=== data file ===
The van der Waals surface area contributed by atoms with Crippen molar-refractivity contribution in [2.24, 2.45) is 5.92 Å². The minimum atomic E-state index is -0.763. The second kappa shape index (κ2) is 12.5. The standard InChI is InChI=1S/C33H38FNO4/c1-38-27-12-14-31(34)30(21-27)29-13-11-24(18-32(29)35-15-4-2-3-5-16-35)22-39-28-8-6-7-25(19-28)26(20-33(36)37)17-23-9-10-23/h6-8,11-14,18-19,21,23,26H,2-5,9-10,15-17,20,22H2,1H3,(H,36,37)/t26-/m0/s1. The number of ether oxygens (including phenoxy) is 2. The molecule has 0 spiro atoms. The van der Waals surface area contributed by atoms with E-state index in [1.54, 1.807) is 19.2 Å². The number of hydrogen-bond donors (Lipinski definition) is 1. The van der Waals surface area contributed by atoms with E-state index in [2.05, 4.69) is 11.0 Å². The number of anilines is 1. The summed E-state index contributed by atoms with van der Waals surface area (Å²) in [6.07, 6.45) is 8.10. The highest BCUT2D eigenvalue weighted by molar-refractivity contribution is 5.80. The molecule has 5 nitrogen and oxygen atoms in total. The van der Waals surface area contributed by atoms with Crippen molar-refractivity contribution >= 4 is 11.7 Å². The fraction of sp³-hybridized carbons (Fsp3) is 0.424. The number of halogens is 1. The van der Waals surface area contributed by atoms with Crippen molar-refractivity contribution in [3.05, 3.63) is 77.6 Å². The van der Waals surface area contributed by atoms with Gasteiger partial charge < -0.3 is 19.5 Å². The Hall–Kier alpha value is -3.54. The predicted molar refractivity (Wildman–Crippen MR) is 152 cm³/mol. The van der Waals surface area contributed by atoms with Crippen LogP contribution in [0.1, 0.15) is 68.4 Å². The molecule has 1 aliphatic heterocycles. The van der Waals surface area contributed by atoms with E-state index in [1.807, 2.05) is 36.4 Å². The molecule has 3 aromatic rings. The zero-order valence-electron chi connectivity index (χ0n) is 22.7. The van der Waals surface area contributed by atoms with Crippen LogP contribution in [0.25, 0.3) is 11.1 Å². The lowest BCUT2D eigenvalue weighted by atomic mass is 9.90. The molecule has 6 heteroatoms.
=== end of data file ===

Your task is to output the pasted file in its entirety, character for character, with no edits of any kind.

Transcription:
The van der Waals surface area contributed by atoms with Crippen molar-refractivity contribution in [2.24, 2.45) is 5.92 Å². The minimum atomic E-state index is -0.763. The second kappa shape index (κ2) is 12.5. The standard InChI is InChI=1S/C33H38FNO4/c1-38-27-12-14-31(34)30(21-27)29-13-11-24(18-32(29)35-15-4-2-3-5-16-35)22-39-28-8-6-7-25(19-28)26(20-33(36)37)17-23-9-10-23/h6-8,11-14,18-19,21,23,26H,2-5,9-10,15-17,20,22H2,1H3,(H,36,37)/t26-/m0/s1. The number of ether oxygens (including phenoxy) is 2. The molecule has 0 spiro atoms. The van der Waals surface area contributed by atoms with E-state index in [1.54, 1.807) is 19.2 Å². The number of hydrogen-bond donors (Lipinski definition) is 1. The van der Waals surface area contributed by atoms with E-state index in [2.05, 4.69) is 11.0 Å². The number of anilines is 1. The summed E-state index contributed by atoms with van der Waals surface area (Å²) in [6.07, 6.45) is 8.10. The highest BCUT2D eigenvalue weighted by molar-refractivity contribution is 5.80. The molecule has 5 nitrogen and oxygen atoms in total. The van der Waals surface area contributed by atoms with Crippen molar-refractivity contribution >= 4 is 11.7 Å². The fraction of sp³-hybridized carbons (Fsp3) is 0.424. The number of halogens is 1. The van der Waals surface area contributed by atoms with Crippen molar-refractivity contribution in [3.05, 3.63) is 77.6 Å². The van der Waals surface area contributed by atoms with Gasteiger partial charge < -0.3 is 19.5 Å². The Hall–Kier alpha value is -3.54. The predicted molar refractivity (Wildman–Crippen MR) is 152 cm³/mol. The van der Waals surface area contributed by atoms with Crippen LogP contribution in [0.1, 0.15) is 68.4 Å². The molecule has 1 aliphatic heterocycles. The van der Waals surface area contributed by atoms with E-state index in [1.807, 2.05) is 36.4 Å². The molecule has 3 aromatic rings. The zero-order valence-electron chi connectivity index (χ0n) is 22.7. The van der Waals surface area contributed by atoms with Crippen LogP contribution in [0.25, 0.3) is 11.1 Å². The lowest BCUT2D eigenvalue weighted by atomic mass is 9.90. The molecule has 6 heteroatoms.